Interview: D. Zorigt

How sustainable is the current rapid rate of growth we are seeing in the mining industry?

ZORIGT: The mining sector’s status as an engine of healthy growth for Mongolia depends on legal, political and social stability. In terms of the legal environment, we are currently looking at amendments to the Minerals Law, seeking to improve the overall framework of regulation. We want to ensure environmental issues are addressed more stringently and that international standards for finance, social regulations and accountability practices are being met.

With regard to the political environment, a democratic Mongolia is a rare exception in this part of the world, and has been for the last 20 years. The mining boom in Mongolia only came after significant consolidation of democratic changes in our country. Going forward we are combining these elements of our open and democratic society with our mining potential. We must make sure the political environment remains stable because government revenues will soon increase very sharply, which will give the government the capacity to start investment programmes and other activities. More importantly, however, this should not lead to any significant political changes in our democratic environment. All public decisions on investments and the distribution of the economic benefits from the mining sector must continue to be done transparently.

Social justice remains an issue of great importance. Looking at examples from other countries, resource-driven growth often leads to a concentration of wealth. Mining is generally a global business with global profits, while Mongolia is a small country with a modest population and a relatively equalitarian society. We want to very strongly support the development of a middle-class society in terms of distribution of taxes in education, social housing and health care, so our economic benefits reach every corner. Mongolia is geographically large and has a range of living conditions. We must admit we are still a relatively poor country, so economic benefits must reach our people.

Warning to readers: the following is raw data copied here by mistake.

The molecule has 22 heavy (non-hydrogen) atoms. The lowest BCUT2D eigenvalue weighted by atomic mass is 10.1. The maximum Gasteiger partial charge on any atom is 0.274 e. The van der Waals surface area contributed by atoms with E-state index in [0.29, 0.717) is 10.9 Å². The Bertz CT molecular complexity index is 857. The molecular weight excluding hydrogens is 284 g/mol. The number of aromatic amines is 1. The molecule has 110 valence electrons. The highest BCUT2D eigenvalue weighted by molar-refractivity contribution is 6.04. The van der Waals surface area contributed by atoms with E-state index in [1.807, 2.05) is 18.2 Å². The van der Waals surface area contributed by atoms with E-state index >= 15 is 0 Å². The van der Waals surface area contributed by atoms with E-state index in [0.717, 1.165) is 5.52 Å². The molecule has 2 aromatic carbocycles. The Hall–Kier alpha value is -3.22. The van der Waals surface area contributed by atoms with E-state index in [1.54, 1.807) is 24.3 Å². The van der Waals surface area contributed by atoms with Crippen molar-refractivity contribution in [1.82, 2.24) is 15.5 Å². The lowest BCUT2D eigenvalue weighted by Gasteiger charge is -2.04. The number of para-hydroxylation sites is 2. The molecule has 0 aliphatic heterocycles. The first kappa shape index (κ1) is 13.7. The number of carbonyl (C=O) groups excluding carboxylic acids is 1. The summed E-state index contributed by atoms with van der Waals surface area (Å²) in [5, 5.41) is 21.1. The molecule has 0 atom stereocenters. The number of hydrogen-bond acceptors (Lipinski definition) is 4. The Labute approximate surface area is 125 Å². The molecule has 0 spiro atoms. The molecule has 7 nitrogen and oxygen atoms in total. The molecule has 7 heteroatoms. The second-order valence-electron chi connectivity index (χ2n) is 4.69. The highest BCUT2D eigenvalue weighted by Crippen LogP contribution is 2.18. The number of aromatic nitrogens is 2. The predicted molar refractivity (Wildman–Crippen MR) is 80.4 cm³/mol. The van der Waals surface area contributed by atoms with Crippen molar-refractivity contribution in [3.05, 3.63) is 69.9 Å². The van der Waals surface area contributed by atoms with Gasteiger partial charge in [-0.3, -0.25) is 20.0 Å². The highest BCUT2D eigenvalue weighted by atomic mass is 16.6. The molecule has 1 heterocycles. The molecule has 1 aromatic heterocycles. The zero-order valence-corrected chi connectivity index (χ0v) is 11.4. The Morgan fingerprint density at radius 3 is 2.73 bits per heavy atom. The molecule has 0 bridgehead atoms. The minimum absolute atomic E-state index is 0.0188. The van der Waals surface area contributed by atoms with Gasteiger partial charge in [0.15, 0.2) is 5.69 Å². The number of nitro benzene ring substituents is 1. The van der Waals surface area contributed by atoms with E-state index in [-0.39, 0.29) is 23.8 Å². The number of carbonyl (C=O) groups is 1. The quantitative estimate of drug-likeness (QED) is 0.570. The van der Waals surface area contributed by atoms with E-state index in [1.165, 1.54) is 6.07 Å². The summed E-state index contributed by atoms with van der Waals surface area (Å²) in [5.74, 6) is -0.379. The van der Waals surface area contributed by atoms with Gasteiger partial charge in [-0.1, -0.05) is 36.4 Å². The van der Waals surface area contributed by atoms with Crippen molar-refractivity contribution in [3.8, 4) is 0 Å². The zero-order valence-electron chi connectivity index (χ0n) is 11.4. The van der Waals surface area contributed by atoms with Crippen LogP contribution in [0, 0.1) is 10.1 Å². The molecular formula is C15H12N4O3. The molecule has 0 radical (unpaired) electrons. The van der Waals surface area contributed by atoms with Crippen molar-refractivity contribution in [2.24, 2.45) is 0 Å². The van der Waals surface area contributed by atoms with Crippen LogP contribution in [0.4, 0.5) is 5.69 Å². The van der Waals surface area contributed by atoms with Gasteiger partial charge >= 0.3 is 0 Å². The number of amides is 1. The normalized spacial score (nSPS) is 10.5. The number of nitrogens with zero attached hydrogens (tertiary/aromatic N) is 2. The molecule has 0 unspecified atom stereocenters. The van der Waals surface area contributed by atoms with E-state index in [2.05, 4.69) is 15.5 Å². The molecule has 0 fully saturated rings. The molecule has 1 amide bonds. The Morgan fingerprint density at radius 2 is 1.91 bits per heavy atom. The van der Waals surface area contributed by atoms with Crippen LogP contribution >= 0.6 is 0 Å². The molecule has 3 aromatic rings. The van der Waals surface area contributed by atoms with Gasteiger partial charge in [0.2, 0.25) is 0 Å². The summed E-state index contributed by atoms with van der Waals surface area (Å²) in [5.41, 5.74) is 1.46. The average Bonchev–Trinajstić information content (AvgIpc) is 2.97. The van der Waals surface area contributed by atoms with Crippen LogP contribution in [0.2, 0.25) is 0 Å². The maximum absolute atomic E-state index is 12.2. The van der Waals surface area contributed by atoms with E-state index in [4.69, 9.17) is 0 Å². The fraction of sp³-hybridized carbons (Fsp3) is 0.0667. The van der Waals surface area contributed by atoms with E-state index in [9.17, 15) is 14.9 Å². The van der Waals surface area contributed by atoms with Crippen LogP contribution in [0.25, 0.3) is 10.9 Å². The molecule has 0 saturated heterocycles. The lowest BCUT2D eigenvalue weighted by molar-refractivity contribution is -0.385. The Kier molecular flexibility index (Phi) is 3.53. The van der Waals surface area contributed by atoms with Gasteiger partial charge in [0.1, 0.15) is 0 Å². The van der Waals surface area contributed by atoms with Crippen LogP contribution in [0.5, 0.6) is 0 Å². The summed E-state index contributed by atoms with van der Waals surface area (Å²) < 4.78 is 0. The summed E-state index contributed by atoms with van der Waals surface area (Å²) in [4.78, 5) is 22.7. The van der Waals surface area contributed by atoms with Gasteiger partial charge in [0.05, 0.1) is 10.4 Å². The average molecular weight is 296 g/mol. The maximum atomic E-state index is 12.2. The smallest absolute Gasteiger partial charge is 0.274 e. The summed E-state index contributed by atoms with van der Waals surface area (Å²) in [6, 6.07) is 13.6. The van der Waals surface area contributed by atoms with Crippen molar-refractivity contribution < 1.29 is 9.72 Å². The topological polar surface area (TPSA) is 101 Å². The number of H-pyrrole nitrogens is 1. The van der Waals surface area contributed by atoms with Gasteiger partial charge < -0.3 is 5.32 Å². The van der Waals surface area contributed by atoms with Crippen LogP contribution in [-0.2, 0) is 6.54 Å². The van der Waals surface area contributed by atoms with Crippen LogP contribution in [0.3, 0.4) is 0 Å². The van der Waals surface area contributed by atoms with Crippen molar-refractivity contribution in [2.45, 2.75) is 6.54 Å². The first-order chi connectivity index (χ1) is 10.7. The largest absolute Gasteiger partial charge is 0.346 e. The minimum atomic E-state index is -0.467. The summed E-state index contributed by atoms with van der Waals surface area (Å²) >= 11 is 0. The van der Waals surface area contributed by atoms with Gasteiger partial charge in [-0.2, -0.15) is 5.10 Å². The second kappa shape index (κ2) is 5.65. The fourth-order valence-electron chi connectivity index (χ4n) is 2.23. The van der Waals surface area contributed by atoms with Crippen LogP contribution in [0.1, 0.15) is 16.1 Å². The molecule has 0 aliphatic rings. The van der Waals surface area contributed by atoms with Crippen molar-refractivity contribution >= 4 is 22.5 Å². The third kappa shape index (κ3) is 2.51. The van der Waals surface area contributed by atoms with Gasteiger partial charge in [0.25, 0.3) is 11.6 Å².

What are some major differences we can expect in the new Minerals Law? What are some of the key factors shaping the legislation?

ZORIGT: It is too early to speak about specific details in the amendments to the minerals law, but it is important that these discussions are being done openly in the parliament. Most of the changes are focused on meeting environmental standards and increasing local participation. We want local communities to benefit from these projects. We are also taking steps aimed at allowing indigenous Mongolian businesses to grow and become globally competitive.

For instance, Erdenes MGL is the licence holder for one for the largest coking coal reserves in this part of the world. We already have plans for a 50% privatisation and we expect Erdenes MGL to be listed on an international and reputable exchange in 2012. Erdenes MGL should grow not only domestically but also internationally, so diversification abroad is something we should not rule out. We plan to position Erdenes MGL in the top five global companies with coking coal assets.

How can Mongolia use its mining wealth to promote growth, while ensuring development remains both diversified and sustainable ?

ZORIGT: As soon as 2012 or 2013, we will see infrastructural development become the second engine of growth in our economy. We have already announced large bids for new power plants with investments reaching $1.4bn. In addition, we have new projects in railway construction and social housing.

We also see big potential in downstream industries for minerals processing in coal and metallurgical industries and refineries. The government is actively pursuing and investing in feasibility studies to determine the viability and practicality of developing industrial parks, such as Sainshand Industrial Park.

The main factor here is that the country’s indigenous companies have the capacity to go beyond mining. This is what we are trying to target in our efforts.